<xsl:param name="restricted-to" as="node()+" tunnel="yes" />
    <xsl:if test="exists(. intersect $restricted-to)">
      <xsl:copy>
        <xsl:copy-of select="@*" />
        <xsl:apply-templates mode="#current" />
      </xsl:copy>
    </xsl:if>
  </xsl:template>

<xsl:template match="pb" mode="split"/>

</xsl:stylesheet>

On 04.07.2014 18:31, Geert Bormans geert@xxxxxxxxxxxxxxxxxxx wrote:
Thanks Gerrit,
(I admit I need to read this twice to get it, but that might be caused
by the 0-1 and me not trying to miss all of the fun in Rio)
I will look into it after the match


At 17:18 4/07/2014, you wrote:
I tackle it by what I call C"b,Eupward projectionC"b,B:

When processing the top-level element, do a for-each-group of all
descendants that are terminal nodes (those without children), with a
group-starting-with at the splitting points.

For each group, process the book (or the HTML body, or whatever common
ancestor there is) once in another mode, with a tunneled parameter
'restricted-to' that contains, for each group, the terminal nodes and
their ancestors.

When processing each group, for each node that you encounter, test
whether the node is contained in the tunneled variable (using
intersect). If it is, reproduce the node and continue in this mode, if
it isnC"b,b"t contained, do nothing.

There may be an option to discard or to reproduce the splitting elements.

Examples for this technique are in
https://subversion.le-tex.de/common/evolve-hub/evolve-hub.xsl, modes
hub:split-at-tab and hub:split-at-br

They are a bit more complex than your case because they split
paragraphs that may contain tables or footnotes that in turn can
contain other paragraphs. I introduced the function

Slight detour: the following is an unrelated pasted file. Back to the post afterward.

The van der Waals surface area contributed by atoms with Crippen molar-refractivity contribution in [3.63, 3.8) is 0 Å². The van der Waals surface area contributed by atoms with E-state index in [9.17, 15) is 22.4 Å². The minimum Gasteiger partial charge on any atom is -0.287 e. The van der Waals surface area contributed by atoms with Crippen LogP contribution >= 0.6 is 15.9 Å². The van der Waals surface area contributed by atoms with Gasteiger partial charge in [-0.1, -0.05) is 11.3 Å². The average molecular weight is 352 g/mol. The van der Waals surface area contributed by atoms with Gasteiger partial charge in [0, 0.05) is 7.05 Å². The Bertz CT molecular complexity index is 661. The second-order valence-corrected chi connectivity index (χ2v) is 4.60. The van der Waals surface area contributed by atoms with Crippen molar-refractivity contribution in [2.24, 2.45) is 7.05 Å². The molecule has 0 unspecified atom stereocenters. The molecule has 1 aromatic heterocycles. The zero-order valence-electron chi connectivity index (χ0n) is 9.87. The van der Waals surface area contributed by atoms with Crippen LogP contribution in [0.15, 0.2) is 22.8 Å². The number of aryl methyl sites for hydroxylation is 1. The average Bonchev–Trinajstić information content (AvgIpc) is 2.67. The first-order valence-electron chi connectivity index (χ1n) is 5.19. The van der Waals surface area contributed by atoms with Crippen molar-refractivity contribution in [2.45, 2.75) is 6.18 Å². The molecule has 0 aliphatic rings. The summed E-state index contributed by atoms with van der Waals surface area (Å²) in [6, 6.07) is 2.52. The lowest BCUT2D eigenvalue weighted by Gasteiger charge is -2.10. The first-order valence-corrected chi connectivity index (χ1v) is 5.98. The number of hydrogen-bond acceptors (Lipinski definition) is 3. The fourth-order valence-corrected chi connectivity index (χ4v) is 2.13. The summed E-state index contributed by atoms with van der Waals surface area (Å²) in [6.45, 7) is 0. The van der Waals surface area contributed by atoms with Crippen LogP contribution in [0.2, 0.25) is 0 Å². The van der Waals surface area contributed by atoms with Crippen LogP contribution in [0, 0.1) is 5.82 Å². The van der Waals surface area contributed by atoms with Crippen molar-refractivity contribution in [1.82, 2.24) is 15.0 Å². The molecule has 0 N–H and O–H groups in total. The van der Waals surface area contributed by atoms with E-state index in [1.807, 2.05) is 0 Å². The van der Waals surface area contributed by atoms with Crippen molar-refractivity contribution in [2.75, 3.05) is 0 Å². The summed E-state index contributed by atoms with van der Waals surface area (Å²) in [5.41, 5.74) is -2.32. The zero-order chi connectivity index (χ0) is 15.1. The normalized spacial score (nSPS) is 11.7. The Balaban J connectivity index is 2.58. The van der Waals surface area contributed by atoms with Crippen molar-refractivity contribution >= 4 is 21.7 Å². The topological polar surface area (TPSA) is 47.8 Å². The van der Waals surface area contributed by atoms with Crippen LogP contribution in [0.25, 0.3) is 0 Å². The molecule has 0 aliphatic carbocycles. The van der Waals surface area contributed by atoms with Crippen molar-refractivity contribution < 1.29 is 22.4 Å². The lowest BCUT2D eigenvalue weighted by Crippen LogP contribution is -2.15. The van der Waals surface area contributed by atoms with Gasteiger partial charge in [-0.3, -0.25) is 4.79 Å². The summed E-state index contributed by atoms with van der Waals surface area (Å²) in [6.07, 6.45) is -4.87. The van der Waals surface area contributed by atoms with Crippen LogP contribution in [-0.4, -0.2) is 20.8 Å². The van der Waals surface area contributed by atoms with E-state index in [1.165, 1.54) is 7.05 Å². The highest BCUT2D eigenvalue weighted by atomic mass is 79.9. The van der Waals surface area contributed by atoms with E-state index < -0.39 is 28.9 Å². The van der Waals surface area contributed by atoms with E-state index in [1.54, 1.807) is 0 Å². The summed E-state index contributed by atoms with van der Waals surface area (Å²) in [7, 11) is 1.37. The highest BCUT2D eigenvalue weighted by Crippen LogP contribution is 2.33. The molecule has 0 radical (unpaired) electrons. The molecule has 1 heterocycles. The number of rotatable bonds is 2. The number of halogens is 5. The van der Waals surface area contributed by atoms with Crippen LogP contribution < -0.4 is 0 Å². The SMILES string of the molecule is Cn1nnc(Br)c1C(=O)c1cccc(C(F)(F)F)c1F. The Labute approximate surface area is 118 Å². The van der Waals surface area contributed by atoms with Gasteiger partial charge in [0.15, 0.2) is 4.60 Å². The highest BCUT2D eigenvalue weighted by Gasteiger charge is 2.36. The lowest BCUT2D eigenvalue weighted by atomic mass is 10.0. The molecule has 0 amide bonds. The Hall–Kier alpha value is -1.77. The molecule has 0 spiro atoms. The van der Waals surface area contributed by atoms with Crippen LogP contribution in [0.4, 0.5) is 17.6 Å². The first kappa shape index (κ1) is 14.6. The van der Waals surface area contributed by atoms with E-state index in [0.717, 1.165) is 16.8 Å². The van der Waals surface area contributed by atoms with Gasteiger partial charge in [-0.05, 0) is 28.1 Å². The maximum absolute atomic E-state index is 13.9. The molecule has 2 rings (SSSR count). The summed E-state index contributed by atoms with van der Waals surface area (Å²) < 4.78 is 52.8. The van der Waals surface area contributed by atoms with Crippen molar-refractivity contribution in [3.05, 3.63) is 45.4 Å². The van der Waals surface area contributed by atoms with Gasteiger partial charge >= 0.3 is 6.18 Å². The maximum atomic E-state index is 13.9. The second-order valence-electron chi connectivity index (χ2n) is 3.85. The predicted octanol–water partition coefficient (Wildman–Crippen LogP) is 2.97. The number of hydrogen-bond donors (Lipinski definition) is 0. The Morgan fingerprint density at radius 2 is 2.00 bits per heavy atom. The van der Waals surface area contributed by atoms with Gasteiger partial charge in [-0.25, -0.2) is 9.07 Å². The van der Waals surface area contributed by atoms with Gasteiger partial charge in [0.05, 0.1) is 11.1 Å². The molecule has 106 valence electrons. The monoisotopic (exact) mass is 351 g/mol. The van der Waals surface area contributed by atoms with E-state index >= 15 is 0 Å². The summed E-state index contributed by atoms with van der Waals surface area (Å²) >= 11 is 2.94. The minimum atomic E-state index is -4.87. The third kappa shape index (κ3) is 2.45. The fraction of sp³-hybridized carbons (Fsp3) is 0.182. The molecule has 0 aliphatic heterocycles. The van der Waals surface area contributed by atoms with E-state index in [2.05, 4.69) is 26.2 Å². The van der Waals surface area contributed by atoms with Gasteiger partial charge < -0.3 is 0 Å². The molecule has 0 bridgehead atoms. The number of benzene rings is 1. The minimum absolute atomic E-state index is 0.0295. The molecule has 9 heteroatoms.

hub:same-scope($splitting-element, $containing-element) to split only
at splitting elements that are contained within the paragraph that
should be split, rather than in a paragraph that is contained in a
footnote or table cell that is somehow contained in the given paragraph.

I might prepare a synthetic standalone example if anyone is
interested, and furthermore on the condition that interested parties
root for Germany instead of France today.

Gerrit

On 04.07.2014 16:43, Geert Bormans geert@xxxxxxxxxxxxxxxxxxx wrote:
Hi all,

Here is a fun one I thought I could share

I have a nicely nested XML (a bit TEI like)
and markers for page breaks can happen everywhere in the document (as
empty elements)

Now I want to break the document per page, reconstructing the structure
So in a first step, I want to isolate the pagebreak to the highest level

<book>
<title>...</title>
<section>
<para>aaa<pb/>bbb</para>
</section>
</book>

to become

<book>
<title>...</title>
<section>
<para>aaa</para>
</section>
<pb/>
<section>
<para>bbb</para>
</section>
</book>

Bearing in mind I need a generic solution
and pagebreaks can happen at every level

Any thoughts?
I am not looking for code, just curious on how people would attack this

Thanks

Geert



-- Gerrit Imsieke GeschC$ftsfC<hrer / Managing Director le-tex publishing services GmbH Weissenfelser Str. 84, 04229 Leipzig, Germany Phone +49 341 355356 110, Fax +49 341 355356 510 gerrit.imsieke@xxxxxxxxx, http://www.le-tex.de

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Thomas Schmidt, Dr. Reinhard VC6ckler